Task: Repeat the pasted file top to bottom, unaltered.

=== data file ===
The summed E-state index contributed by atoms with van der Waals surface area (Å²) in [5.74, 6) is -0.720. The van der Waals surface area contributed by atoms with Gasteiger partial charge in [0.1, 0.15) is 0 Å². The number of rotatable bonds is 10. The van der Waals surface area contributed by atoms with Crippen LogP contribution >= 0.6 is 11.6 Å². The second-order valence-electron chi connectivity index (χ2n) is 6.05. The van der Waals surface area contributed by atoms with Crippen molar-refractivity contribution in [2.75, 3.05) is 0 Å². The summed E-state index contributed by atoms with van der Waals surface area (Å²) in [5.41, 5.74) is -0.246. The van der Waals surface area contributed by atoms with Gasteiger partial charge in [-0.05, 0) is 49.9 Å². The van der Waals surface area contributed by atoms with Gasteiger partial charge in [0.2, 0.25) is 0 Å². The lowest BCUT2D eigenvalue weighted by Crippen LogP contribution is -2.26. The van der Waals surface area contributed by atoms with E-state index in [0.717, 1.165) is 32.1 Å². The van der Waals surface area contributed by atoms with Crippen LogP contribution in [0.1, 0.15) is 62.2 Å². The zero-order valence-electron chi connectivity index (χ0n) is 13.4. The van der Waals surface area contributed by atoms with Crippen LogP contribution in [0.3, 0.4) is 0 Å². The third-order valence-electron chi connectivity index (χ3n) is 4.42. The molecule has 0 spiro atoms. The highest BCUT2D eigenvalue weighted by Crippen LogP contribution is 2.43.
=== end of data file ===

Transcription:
The summed E-state index contributed by atoms with van der Waals surface area (Å²) in [5.74, 6) is -0.720. The van der Waals surface area contributed by atoms with Gasteiger partial charge in [0.1, 0.15) is 0 Å². The number of rotatable bonds is 10. The van der Waals surface area contributed by atoms with Crippen LogP contribution >= 0.6 is 11.6 Å². The second-order valence-electron chi connectivity index (χ2n) is 6.05. The van der Waals surface area contributed by atoms with Crippen molar-refractivity contribution in [2.75, 3.05) is 0 Å². The summed E-state index contributed by atoms with van der Waals surface area (Å²) in [5.41, 5.74) is -0.246. The van der Waals surface area contributed by atoms with Gasteiger partial charge in [-0.05, 0) is 49.9 Å². The van der Waals surface area contributed by atoms with Gasteiger partial charge in [0.2, 0.25) is 0 Å². The lowest BCUT2D eigenvalue weighted by Crippen LogP contribution is -2.26. The van der Waals surface area contributed by atoms with E-state index in [0.717, 1.165) is 32.1 Å². The van der Waals surface area contributed by atoms with Crippen LogP contribution in [0.1, 0.15) is 62.2 Å². The zero-order valence-electron chi connectivity index (χ0n) is 13.4. The van der Waals surface area contributed by atoms with Crippen LogP contribution in [0.3, 0.4) is 0 Å². The third-order valence-electron chi connectivity index (χ3n) is 4.42. The molecule has 0 spiro atoms. The highest BCUT2D eigenvalue weighted by Crippen LogP contribution is 2.43.